Monty Don jokes about his dress sense with Zoe Ball
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Monty Don’s green fingers boosted him into the public eye in 2003 when he became the lead presenter on Gardeners’ World, but since the UK wide lockdowns were put into place during the coronavirus pandemic, even more people tuned in to use their free time wisely and get their gardens looking the best they could. The program, teamed with the gorgeous weather we were lucky to have last summer, seemingly became a “lifeline for the nation” but the presenter wasn’t aware of just how much viewers depended on it.
My reaction to that is two-fold
During the first lockdown last March, the BBC show’s ratings figures soared by more than 1.5 million to their highest in a decade.
The program reached 3.8 million by June 2020, as the sun shone bright and the temperatures reached highs of 35 degrees Celsius (95F), and people took to their outside spaces as a way to maintain their mental wellbeing.
Monty admitted he’d been told time and time again that the show was indeed a lifesaver, but he wasn’t convinced at first.
“People have said that,” he said in a recent interview.
“My reaction to that is two-fold.
“On an immediate level I feel like, ‘Oh, come off it.’ On another level it’s, ‘OK, let’s accept that as a fact, a truth.’
“That’s quite a responsibility. That means I’d better look you in the eye and be straight with you.”
He continued to explain that he’s always tried to be the kind of presenter who resonates with his audience, no bells and whistles, just straight up Monty Don.
“I don’t think I’ve changed the way I do things as a result, because to me television is always about talking to one person,” he shrugged.
Having been through his own battle with mental health in the years leading up to his debut on Gardeners’ World, the avid landscaper noticed a definite increase in the number of fellow sufferers wanting to contact him for advice and thank him for helping them.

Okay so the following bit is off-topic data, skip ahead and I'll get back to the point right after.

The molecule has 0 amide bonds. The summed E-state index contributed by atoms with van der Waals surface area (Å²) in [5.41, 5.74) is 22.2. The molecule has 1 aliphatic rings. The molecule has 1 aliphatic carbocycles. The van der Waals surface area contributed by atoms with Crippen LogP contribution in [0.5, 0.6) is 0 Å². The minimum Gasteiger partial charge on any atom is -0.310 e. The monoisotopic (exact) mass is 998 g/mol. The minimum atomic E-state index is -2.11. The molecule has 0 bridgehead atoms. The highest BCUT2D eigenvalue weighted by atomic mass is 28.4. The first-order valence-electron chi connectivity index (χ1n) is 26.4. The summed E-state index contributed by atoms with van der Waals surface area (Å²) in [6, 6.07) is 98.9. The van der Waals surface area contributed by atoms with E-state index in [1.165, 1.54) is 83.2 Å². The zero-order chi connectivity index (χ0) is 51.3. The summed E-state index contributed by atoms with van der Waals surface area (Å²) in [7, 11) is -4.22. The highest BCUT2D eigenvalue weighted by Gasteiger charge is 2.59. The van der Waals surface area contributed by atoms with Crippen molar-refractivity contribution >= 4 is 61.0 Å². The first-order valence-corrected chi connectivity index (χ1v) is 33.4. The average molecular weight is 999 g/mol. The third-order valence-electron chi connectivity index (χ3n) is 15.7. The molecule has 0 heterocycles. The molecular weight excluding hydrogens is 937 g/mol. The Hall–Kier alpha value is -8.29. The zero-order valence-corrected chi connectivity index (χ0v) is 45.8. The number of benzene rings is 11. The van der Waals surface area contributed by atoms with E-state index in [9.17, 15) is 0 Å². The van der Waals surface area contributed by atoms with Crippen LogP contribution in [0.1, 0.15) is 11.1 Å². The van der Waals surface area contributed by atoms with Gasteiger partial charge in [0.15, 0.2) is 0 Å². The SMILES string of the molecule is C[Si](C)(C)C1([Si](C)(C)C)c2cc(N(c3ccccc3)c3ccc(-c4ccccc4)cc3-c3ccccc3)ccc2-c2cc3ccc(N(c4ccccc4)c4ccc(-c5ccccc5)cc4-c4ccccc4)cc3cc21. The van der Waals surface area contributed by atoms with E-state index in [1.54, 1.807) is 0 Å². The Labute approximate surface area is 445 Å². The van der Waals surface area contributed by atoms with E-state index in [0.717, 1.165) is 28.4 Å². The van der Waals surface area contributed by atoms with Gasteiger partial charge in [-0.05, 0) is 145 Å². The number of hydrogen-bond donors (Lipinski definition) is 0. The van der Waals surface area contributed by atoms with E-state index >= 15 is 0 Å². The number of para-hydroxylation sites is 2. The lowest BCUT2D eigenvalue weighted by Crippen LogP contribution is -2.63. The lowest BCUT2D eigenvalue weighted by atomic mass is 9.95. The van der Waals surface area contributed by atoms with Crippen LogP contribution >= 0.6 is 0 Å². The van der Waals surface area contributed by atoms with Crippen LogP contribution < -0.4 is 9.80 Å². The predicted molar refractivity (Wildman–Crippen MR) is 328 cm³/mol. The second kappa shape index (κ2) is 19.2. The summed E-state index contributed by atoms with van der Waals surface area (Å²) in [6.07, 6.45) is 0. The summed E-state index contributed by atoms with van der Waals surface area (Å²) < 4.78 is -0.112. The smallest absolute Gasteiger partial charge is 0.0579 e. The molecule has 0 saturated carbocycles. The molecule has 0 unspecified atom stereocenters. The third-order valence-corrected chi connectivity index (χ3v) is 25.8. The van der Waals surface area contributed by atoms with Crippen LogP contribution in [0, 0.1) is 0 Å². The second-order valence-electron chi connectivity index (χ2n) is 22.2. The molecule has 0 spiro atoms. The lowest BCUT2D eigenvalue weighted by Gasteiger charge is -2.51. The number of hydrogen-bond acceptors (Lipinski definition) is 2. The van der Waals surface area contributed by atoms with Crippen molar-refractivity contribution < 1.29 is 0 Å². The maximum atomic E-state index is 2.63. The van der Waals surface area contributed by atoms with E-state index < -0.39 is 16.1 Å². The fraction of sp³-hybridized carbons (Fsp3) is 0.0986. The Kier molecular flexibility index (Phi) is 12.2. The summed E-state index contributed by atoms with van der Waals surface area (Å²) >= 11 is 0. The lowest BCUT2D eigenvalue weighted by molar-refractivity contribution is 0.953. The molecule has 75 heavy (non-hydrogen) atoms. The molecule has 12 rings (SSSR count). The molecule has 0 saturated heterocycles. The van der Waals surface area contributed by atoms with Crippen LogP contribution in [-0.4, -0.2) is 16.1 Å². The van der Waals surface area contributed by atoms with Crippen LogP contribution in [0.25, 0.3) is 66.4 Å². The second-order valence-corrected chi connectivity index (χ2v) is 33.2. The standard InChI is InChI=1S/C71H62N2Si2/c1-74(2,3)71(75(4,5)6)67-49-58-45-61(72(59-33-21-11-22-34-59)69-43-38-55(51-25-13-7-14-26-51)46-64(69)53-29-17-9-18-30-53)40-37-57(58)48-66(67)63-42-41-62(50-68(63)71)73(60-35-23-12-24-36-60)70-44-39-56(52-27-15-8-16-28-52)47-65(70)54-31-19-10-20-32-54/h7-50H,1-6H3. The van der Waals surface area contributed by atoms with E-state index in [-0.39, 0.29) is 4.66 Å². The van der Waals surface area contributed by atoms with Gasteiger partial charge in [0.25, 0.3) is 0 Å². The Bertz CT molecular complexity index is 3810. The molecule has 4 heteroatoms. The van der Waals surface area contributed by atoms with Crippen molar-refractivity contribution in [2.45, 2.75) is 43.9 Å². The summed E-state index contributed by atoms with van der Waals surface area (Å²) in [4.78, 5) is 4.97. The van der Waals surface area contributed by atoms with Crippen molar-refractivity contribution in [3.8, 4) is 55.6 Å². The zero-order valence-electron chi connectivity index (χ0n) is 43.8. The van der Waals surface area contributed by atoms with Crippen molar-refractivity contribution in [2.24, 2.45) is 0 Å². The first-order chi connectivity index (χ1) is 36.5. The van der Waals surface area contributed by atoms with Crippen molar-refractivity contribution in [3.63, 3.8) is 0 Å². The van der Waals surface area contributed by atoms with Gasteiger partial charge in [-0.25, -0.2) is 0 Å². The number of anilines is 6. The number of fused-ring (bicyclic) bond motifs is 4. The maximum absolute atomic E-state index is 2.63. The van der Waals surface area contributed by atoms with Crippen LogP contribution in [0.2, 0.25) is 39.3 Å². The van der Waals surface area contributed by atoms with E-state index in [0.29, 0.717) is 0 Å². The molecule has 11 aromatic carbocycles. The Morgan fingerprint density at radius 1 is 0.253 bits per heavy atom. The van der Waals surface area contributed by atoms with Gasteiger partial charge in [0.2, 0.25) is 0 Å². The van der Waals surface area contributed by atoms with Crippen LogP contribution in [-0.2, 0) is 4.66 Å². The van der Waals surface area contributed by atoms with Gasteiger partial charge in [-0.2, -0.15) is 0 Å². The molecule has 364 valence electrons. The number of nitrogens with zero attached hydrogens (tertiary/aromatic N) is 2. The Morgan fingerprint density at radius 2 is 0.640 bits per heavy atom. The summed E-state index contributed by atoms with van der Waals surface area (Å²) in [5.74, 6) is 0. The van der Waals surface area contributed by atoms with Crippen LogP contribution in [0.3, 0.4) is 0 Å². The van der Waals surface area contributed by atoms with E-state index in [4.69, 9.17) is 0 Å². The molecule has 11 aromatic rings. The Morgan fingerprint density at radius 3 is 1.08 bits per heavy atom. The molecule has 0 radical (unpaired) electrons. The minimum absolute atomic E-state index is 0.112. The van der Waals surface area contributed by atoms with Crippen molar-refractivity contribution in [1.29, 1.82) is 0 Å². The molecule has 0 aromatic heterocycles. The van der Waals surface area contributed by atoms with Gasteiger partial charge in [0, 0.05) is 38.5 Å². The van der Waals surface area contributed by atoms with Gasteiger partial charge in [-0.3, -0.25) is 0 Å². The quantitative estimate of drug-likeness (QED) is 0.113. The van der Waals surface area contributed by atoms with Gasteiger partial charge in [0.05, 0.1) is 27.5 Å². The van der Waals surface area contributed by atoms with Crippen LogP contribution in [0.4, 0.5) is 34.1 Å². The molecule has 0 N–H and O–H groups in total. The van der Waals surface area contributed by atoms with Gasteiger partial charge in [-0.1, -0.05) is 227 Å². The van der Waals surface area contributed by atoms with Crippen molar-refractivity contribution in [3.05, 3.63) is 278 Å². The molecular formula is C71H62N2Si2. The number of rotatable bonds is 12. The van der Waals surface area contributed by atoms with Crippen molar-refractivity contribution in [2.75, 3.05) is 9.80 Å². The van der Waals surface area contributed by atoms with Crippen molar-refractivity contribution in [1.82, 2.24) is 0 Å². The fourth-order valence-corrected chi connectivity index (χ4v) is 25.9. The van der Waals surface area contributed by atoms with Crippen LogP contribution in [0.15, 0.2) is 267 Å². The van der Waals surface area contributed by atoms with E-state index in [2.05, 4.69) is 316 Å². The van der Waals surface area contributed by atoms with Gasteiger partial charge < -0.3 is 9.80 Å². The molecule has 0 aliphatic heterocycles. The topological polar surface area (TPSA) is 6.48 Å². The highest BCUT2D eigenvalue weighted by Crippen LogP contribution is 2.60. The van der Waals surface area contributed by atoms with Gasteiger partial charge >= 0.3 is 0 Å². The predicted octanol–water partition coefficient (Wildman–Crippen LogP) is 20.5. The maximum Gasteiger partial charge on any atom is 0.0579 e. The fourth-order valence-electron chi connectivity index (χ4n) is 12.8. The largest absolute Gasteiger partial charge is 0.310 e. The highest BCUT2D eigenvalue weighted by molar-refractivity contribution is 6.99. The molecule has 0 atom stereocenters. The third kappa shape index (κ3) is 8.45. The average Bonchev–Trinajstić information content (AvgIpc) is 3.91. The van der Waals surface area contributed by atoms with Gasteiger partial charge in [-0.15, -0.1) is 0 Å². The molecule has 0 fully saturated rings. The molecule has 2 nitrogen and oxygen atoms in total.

“I get lots of letters and communications, which are often very moving, either if you’ve helped people or what you do is a key to helping them,” he smiled.
“People whose stories are infinitely worse than mine or any that I’ve come across.”
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This turbulent past year has been a true test of people’s mental wellbeing and Monty came to notice through his own experience and those of his peers, that gardening can truly be an “effective medication”.
“I’ve become quite involved with work that’s going on with mental health, and one of the things that’s become apparent is that gardening and connecting with nature is a really effective medication,” he told Radio Times.
“We all know it’s true, but we don’t actually know how or what it does or what the process is.”
Monty’s full interview with all three presenters is available to read now in Radio Times [RADIO TIMES]
He went on to explain that people are quick to dismiss how important it is to “connect to the rhythm of the natural world” in this modern life we live in now.
The presenter noted that when you are gardening you’re “forced” to work to the tune of the garden.
Monty’s full interview is available to read now in Radio Times.
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